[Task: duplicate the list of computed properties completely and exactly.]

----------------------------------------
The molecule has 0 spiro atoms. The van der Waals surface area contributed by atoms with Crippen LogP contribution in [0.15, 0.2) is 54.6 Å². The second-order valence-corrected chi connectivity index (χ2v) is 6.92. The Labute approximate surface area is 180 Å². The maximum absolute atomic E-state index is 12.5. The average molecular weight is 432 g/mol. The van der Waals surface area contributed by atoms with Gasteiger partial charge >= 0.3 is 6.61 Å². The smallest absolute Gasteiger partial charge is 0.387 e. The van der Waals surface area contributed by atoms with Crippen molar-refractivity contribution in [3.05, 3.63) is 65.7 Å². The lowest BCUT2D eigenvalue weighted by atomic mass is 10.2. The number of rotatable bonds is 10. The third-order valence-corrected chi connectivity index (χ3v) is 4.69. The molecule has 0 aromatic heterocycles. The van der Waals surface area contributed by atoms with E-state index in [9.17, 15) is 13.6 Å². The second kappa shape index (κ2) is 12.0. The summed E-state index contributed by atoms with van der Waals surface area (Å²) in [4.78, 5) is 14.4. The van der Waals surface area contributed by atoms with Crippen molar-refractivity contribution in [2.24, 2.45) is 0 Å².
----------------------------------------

The molecule has 0 spiro atoms. The van der Waals surface area contributed by atoms with Crippen LogP contribution in [0.15, 0.2) is 54.6 Å². The second-order valence-corrected chi connectivity index (χ2v) is 6.92. The Labute approximate surface area is 180 Å². The maximum absolute atomic E-state index is 12.5. The average molecular weight is 432 g/mol. The van der Waals surface area contributed by atoms with Gasteiger partial charge >= 0.3 is 6.61 Å². The smallest absolute Gasteiger partial charge is 0.387 e. The van der Waals surface area contributed by atoms with Crippen molar-refractivity contribution in [3.05, 3.63) is 65.7 Å². The lowest BCUT2D eigenvalue weighted by atomic mass is 10.2. The number of rotatable bonds is 10. The third-order valence-corrected chi connectivity index (χ3v) is 4.69. The molecule has 0 aromatic heterocycles. The van der Waals surface area contributed by atoms with E-state index in [9.17, 15) is 13.6 Å². The second kappa shape index (κ2) is 12.0. The summed E-state index contributed by atoms with van der Waals surface area (Å²) in [4.78, 5) is 14.4. The van der Waals surface area contributed by atoms with Crippen molar-refractivity contribution in [2.24, 2.45) is 0 Å².